My whole town became addicted—people who drove the firetruck, the selectmen of my town. Last year alone, I attended seven family gatherings for overdose deaths, from southern Maine to Downeast, people that I can actually look back on and smile, knowing it was a good time.—Mike Bills, speaking in the documentary, Something Good Will Come of This

Having focused on conflict resolution and film at COA, Ursa Beckford ’17 sought to create a documentary on Maine’s opiate crisis for his senior project. Something Good Will Come of This is a striking, compassionate portrait of Mike Bills, a recovering addict. Through him we obtain a glimpse into the journey from legal prescriptions to heroin addiction that has overtaken not only Maine, but the entire nation.

Ursa had been planning to create a film about the Restorative Justice Project of Belfast, Maine, an organization that seeks justice, rehabilitation, and reconciliation with the injured parties and the greater community. The project also works with a reentry center to provide therapeutic programming, educational opportunities, community service, and other approaches to recovery for addicts. 

Then Ursa met Mike, an articulate and candid man now in his thirties who had spent years addicted to opiates. “The two of us got together for coffee,” says Ursa. “He told me his story. It was a profound tale of loss and redemption. From that moment on, I knew I wanted to make a film that would capture Mike’s story of addiction, providing hope about the drug crisis that is devastating families and communities across the country.”

The film has no narration, no music. It portrays Mike through his own words, along with those of his mother and a few others. Mike tells how his addiction began while playing soccer as a student at Maine Maritime Academy. After he suffered a concussion, he was prescribed three very strong narcotic painkillers. The high was like nothing he had experienced before. Speaking in a near-monotone, Mike relates the thefts from family, friends, and strangers to feed his addiction, and speaks of a felony conviction that led to his imprisonment while his grandfather, the man he most looked up to, was dying. Juxtaposed with recollections from Mike’s mother, who vowed never to give up on him, we hear how Mike spent three days on life support in a Bangor emergency room, having been pronounced dead of an overdose, then revived. Most importantly, the film chronicles Mike’s recovery through the reentry center and the Restorative Justice Project. He now seeks to help young people avoid self-destruction.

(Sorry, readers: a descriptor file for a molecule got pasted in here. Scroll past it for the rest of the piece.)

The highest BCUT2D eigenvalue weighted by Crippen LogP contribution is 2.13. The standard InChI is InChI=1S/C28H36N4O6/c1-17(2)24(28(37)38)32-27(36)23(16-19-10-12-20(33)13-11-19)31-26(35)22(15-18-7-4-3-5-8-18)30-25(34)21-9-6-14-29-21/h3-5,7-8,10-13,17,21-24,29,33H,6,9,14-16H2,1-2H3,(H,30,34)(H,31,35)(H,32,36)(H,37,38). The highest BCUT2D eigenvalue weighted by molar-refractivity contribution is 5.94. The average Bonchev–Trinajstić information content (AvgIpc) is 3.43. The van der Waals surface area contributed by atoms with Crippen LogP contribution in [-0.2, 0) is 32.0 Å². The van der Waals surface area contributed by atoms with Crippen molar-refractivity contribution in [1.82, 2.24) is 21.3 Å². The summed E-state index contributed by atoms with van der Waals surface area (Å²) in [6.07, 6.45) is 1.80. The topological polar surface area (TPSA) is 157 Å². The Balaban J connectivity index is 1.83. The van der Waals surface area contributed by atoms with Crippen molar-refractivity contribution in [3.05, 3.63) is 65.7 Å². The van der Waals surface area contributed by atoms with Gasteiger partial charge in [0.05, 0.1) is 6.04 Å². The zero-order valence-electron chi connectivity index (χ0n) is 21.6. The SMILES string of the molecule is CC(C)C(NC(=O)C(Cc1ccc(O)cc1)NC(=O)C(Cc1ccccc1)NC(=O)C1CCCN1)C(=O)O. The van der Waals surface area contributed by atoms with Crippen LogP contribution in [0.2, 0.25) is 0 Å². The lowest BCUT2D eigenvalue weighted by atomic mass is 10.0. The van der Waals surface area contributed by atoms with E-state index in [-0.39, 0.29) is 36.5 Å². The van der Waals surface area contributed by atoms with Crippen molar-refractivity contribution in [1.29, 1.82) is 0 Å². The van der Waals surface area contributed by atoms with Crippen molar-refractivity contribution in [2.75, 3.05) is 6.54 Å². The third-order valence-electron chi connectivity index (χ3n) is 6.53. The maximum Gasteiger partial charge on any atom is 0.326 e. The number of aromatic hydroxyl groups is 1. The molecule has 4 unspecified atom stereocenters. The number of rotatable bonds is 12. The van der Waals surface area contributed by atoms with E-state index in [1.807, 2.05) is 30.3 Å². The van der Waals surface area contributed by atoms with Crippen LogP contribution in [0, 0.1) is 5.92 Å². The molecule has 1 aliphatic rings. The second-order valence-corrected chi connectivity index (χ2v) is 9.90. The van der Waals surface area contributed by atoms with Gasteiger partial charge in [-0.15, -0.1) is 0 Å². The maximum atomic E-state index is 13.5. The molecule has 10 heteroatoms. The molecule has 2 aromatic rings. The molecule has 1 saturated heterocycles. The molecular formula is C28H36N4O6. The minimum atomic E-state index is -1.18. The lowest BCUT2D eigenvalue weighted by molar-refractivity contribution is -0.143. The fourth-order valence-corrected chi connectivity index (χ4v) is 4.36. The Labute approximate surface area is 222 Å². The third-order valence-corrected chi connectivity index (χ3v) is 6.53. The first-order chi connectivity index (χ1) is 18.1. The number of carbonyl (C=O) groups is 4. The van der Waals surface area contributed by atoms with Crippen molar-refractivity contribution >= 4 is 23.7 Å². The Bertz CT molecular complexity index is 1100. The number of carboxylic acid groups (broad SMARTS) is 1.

His voice intensifying just a bit, Mike says, “Do you realize that right now, there are only ten detox beds in the whole State of Maine? Do you realize right now there are only thirty male community-status reentry beds?” This, when Maine suffered more than one drug overdose death a day in 2016, more than double the statistic from five years before.

“That just blows my mind,” continues Mike. “When other states and other countries are proving that therapeutic communities—giving a convict, a felon, an addict, purpose to do better, giving them training, giving them their responsibility back, letting them get their life back on their own, they’re earning it—works.”

Rather than criminalization, Mike adds, “if we humanize addicts, if we give them their own voice, we can solve the crisis.”

Thanks to Mike, notes Ursa, “you don’t simply get to know a recovering addict. You get to know a person. There’s a line near the end of the film that I think illustrates this. While discussing how he’s doing now, Mike says, ‘Today my days are really good. Every addict has setbacks, just like everybody I guess.’” —Donna Gold

Something Good Will Come of This can be screened at: or